When a cure has been found for a virus, can it be called such anymore?

Virus implies it's something you've contracted that you just have to live with until (hopefully) your body can overwhelm and destroy it.

But say someone found a cure for the Common Cold tomorrow, would we still call it the cold virus or would it just be known as the "cold infection" or something to that effect?

Is "Virus" just a nomenclature we've adopted for a bug that has no cure, or is it used to describe a certain type of organism?

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    $\begingroup$ It is indeed "a certain type of organism". I think that you might find the Wikipedia page en.wikipedia.org/wiki/Virus useful. It certainly answers your question. $\endgroup$
    – Alan Boyd
    Commented Sep 25, 2014 at 18:20

1 Answer 1


Lets start with the definition of a virus (from the Wikipedia page on viruses):

A virus is a small infectious agent that replicates only inside the living cells of other organisms. Viruses can infect all types of life forms, from animals and plants to bacteria and archaea.

So basically speaking you have a piece of genetic information (DNA or RNA) which encodes proteins which are important for the function of the virus and a hull (not always, but mostly). These invade a cell type, take over the cell (litarally, after an infection the cell will mostly only make viral proteins and DNA/RNA). Finally new viruses are built inside the cell and released to infect more cells. In principle this works like in the figure below (from here):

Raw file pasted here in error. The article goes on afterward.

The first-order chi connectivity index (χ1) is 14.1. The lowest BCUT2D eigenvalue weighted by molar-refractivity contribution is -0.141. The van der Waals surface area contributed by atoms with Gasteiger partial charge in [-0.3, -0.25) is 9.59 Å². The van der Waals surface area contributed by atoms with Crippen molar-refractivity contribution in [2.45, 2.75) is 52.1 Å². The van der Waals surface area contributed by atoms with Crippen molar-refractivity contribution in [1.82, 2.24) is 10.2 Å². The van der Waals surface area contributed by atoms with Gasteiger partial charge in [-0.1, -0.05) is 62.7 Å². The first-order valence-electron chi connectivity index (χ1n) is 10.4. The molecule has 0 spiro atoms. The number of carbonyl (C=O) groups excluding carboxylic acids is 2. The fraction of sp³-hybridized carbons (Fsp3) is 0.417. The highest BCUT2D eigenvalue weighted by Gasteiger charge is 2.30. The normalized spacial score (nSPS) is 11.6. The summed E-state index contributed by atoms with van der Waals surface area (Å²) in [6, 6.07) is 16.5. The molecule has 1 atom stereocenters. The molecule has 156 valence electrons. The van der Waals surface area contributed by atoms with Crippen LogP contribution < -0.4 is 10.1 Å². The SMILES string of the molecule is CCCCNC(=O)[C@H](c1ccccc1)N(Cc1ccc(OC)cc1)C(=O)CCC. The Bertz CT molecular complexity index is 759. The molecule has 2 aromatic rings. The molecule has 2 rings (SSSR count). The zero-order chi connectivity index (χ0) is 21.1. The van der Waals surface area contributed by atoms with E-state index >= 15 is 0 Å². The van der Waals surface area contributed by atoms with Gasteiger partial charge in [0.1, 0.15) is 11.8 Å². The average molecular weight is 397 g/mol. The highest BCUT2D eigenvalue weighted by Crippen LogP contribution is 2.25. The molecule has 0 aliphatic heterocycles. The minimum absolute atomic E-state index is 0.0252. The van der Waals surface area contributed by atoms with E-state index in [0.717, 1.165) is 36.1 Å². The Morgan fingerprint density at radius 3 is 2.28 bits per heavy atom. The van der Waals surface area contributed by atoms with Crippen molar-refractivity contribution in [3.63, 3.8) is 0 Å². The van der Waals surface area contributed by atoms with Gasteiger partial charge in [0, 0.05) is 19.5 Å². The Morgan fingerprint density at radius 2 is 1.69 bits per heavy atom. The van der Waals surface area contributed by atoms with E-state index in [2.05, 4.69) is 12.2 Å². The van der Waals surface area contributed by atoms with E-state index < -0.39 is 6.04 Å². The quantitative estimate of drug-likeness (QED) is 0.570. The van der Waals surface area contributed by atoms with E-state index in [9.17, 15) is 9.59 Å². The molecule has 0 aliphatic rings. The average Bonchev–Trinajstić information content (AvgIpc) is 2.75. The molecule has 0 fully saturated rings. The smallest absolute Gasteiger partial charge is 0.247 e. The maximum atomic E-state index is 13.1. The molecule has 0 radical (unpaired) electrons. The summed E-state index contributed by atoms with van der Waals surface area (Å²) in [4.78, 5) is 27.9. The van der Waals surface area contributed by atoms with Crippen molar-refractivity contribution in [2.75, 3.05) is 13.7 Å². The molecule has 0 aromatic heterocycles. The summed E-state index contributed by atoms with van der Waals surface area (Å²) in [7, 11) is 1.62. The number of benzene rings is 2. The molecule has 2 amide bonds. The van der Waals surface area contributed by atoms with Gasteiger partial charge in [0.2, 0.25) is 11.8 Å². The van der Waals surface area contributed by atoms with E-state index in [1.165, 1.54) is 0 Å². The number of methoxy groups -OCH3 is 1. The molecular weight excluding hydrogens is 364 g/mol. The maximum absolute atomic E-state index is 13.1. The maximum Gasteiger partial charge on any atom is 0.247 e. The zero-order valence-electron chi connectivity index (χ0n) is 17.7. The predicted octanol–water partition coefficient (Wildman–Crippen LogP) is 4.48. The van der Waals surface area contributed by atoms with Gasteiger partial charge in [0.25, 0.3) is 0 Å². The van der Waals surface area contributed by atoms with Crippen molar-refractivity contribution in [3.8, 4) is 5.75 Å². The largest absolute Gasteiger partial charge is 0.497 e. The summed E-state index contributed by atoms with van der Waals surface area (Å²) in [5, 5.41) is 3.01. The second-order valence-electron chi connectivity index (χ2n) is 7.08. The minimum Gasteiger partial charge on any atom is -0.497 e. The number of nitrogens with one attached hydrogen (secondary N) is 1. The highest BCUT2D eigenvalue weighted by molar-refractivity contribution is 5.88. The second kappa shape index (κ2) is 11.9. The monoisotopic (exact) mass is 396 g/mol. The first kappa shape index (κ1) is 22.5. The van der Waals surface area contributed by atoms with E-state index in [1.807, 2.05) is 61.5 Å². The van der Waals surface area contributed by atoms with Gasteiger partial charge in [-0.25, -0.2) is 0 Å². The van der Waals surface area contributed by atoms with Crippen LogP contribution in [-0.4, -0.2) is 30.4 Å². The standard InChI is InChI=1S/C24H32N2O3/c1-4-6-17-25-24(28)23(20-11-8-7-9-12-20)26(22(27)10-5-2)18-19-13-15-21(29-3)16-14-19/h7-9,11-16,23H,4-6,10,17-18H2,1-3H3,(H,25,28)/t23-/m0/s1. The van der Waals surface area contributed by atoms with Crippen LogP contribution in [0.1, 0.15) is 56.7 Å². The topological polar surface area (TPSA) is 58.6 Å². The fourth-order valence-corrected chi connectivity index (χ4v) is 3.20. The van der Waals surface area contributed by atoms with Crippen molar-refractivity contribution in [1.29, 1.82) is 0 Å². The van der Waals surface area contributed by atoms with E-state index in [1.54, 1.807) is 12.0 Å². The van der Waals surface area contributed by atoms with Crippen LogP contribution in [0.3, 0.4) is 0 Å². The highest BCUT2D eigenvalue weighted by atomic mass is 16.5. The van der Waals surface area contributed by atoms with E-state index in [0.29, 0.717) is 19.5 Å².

enter image description here

There are two possibilities for cures: The first one are vaccinations. Here you either use dead or attenuated viruses (or parts of viruses) to train the immune system. When this has happened, the immune system "knows" this specific agent and can rise a fast and highly specific immune answer against it, before the virus can replicate in high numbers and infect a lot of cells. This happened for example for the small pox virus which could be eradicated from the human population.

The other would be drugs which either target a virus (or some of it functions) specifically or prevent them from spreading. The immune system usually does the final cleanup here.

Both methods only work for people which either take the drug or are vaccinated, so they have no influence on the virus in people which are not protected. For further information have a look on the Wikipedia page on Viruses.


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